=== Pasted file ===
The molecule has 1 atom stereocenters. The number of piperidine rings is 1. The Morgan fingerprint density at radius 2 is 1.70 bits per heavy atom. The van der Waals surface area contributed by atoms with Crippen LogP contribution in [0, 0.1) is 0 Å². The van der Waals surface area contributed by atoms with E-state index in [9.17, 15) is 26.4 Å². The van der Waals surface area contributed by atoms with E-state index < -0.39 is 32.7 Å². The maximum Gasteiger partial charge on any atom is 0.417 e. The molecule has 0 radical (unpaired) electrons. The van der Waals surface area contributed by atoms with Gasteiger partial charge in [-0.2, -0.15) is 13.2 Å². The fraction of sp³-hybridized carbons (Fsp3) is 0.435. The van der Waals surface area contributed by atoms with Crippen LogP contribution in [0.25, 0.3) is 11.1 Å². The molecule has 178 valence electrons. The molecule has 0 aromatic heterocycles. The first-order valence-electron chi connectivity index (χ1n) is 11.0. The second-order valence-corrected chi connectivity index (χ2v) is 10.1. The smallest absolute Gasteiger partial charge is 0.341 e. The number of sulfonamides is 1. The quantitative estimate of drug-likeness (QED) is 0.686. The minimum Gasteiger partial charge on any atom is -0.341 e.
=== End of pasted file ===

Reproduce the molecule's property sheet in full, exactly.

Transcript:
The molecule has 1 atom stereocenters. The number of piperidine rings is 1. The Morgan fingerprint density at radius 2 is 1.70 bits per heavy atom. The van der Waals surface area contributed by atoms with Crippen LogP contribution in [0, 0.1) is 0 Å². The van der Waals surface area contributed by atoms with E-state index in [9.17, 15) is 26.4 Å². The van der Waals surface area contributed by atoms with E-state index < -0.39 is 32.7 Å². The maximum Gasteiger partial charge on any atom is 0.417 e. The molecule has 0 radical (unpaired) electrons. The van der Waals surface area contributed by atoms with Gasteiger partial charge in [-0.2, -0.15) is 13.2 Å². The fraction of sp³-hybridized carbons (Fsp3) is 0.435. The van der Waals surface area contributed by atoms with Crippen LogP contribution in [0.25, 0.3) is 11.1 Å². The molecule has 178 valence electrons. The molecule has 0 aromatic heterocycles. The first-order valence-electron chi connectivity index (χ1n) is 11.0. The second-order valence-corrected chi connectivity index (χ2v) is 10.1. The smallest absolute Gasteiger partial charge is 0.341 e. The number of sulfonamides is 1. The quantitative estimate of drug-likeness (QED) is 0.686. The minimum Gasteiger partial charge on any atom is -0.341 e.